We all think our cause is righteous. And when you refuse to allow for the possibility of losing, it changes what you’re fighting for. It changes how you fight. And it changes who you are. …

As much as I want my side to win this next round, it’s not a given. The cause is urgent, and (I think) good. But we are not called to win, nor should we necessarily expect to.

This doesn’t mean that we shouldn’t work diligently to protect the good of our nation and our fellow citizens, and, for those of us who are Christians, to fight against what we see as a dangerous distortion of our faith. I’m planning on spending the next several months working to this end. But it also means that we need to be grounded in something deeper than winning the next battle. If we are, I think we’ll find the resilience to grapple with whatever the outcome of the next battle might be.

I began this message intending to address how we pray when we see Creation groaning beyond our apparent ability to intercede. First of all, I do trust that the Holy Spirit intercedes for God’s people, as Paul says in Romans 8. But I’m a verbal person; that’s how I express my faith, however clueless I may be at times. Here’s where another passage from Paul,  2 Corinthians 1:19-20 (context), helps me:

For the Son of God, Jesus Christ, who was preached among you by us—by me and Silas and Timothy—was not “Yes” and “No,” but in him it has always been “Yes.” For no matter how many promises God has made, they are “Yes” in Christ. And so through him the “Amen” is spoken by us to the glory of God.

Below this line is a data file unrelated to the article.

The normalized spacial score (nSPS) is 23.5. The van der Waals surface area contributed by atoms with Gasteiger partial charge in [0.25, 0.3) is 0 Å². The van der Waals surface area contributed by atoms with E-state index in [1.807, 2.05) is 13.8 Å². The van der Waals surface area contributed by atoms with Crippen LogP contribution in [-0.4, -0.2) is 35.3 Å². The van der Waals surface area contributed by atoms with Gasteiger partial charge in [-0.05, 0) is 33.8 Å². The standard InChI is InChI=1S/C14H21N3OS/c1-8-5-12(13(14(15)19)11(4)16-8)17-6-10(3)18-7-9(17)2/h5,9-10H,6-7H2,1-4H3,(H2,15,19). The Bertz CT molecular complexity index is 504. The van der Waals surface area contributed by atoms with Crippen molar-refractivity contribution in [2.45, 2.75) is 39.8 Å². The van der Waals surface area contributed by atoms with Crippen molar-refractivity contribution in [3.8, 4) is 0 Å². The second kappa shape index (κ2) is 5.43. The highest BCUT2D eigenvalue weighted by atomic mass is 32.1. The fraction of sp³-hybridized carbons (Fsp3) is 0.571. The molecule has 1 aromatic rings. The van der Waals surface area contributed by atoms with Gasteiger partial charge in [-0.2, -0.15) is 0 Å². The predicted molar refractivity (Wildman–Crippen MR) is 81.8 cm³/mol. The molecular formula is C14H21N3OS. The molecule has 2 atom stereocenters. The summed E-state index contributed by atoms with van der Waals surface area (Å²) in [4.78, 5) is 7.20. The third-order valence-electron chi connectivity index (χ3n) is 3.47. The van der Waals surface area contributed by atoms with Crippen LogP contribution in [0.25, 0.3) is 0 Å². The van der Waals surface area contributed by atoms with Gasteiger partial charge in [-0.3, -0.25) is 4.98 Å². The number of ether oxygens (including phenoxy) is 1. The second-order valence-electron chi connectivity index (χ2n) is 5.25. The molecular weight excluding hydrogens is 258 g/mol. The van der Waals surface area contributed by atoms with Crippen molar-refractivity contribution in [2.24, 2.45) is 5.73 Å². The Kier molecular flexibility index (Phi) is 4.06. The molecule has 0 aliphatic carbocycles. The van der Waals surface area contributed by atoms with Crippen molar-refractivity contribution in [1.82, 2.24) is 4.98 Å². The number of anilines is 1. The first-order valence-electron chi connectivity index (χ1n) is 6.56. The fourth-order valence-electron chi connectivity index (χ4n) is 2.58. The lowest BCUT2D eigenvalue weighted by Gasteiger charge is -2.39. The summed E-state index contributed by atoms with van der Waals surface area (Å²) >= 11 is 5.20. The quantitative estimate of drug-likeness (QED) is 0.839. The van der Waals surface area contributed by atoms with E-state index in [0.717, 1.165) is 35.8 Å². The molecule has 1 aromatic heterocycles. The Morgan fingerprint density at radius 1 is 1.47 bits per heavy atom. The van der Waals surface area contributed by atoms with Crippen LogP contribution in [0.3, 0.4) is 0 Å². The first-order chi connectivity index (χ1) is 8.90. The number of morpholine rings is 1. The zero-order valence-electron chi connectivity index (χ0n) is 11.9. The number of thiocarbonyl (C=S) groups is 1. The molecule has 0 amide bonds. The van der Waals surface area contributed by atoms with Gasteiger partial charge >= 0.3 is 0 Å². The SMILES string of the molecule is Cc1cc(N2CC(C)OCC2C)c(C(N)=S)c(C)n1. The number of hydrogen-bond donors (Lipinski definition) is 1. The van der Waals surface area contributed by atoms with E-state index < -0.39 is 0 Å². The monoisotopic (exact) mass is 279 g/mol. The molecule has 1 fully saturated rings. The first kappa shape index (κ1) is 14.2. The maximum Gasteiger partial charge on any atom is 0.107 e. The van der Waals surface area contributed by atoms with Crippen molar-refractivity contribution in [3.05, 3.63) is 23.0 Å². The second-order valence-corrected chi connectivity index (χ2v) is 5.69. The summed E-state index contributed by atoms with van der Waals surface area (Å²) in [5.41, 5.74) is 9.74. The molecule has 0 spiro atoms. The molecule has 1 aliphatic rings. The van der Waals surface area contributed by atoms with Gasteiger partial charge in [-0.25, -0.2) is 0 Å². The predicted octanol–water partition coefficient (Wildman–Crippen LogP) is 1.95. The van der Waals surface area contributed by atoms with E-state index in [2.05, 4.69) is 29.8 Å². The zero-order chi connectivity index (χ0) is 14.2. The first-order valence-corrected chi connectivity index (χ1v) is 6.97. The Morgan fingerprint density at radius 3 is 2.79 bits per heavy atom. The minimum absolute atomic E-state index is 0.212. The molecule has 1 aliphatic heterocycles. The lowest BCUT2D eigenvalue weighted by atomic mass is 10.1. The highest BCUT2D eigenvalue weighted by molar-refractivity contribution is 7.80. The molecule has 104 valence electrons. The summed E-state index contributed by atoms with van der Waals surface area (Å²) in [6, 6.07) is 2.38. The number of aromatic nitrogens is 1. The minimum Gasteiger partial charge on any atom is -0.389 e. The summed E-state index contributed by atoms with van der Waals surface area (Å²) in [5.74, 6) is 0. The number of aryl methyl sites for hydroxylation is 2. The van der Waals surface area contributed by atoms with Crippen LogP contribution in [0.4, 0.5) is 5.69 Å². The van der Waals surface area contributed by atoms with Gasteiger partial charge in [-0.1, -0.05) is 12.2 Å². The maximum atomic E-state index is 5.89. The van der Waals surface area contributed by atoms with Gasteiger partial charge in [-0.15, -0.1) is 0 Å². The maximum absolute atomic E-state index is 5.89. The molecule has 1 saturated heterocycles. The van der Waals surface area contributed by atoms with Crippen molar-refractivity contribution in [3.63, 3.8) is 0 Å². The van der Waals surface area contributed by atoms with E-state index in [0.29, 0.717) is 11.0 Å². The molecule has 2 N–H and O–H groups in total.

Here, Paul is explaining why he changed his itinerary on his way to meet with his audience, and that he did so not for trivial reasons, as if there were no difference between “yes” and “no.” When I first read this passage as a new Christian, a freshly minted Quaker in Ottawa Meeting, it struck me deeply, and as a result, the word “yes” became my lifelong one-word prayer. To put it another way, I see Jesus as the “yes” to God’s promises. The most important promise, in my view, is that God never abandons us. The world is not in a position to guarantee our safety, but the world doesn’t get to separate us from God.

For me, the word “yes” implies another one-word prayer, “no.” (More about "no" from Yakov Krotov.) We don’t have magical powers against violence, racism, greed, cruelty, elitism, and the demand that we see others as “enemies,” but when we have said “yes” to the Prince of Peace, we have the right to say “no” in his name to any force that seeks to harm those he loves.

I am not pleading for this list of one-word prayers or against that. I love the three one-word prayers that Anne Lamott suggests:  “thanks,” “help,” and “wow.” When all is said and said and said, I want and need to fall back on Paul’s promise that the Spirit will intercede for us through wordless groans, as if the Spirit, too, knows and understands this “long defeat” that the Spirit is equipping us to endure.

Nor am I saying that wordless prayer, or one-word prayer, is superior. Our prayers reflect our temperaments—some of us are severely practical, some of us are mystical and live in constant awareness of God’s presence, some of us are verbal, some visual, and so on. For many of us, the Lord’s Prayer keeps us well-rooted in God’s promises. Anthony Bloom, in his Conversations on Prayer, says that our prayer life should be as transparent and intimate as we are with our wives, husbands, our best friends. Douglas Steere, the Quaker philosopher, wrote in Dimensions of Prayer, that when we begin a time of prayer, it may help to pause at the threshold and consider whom you’re about to meet.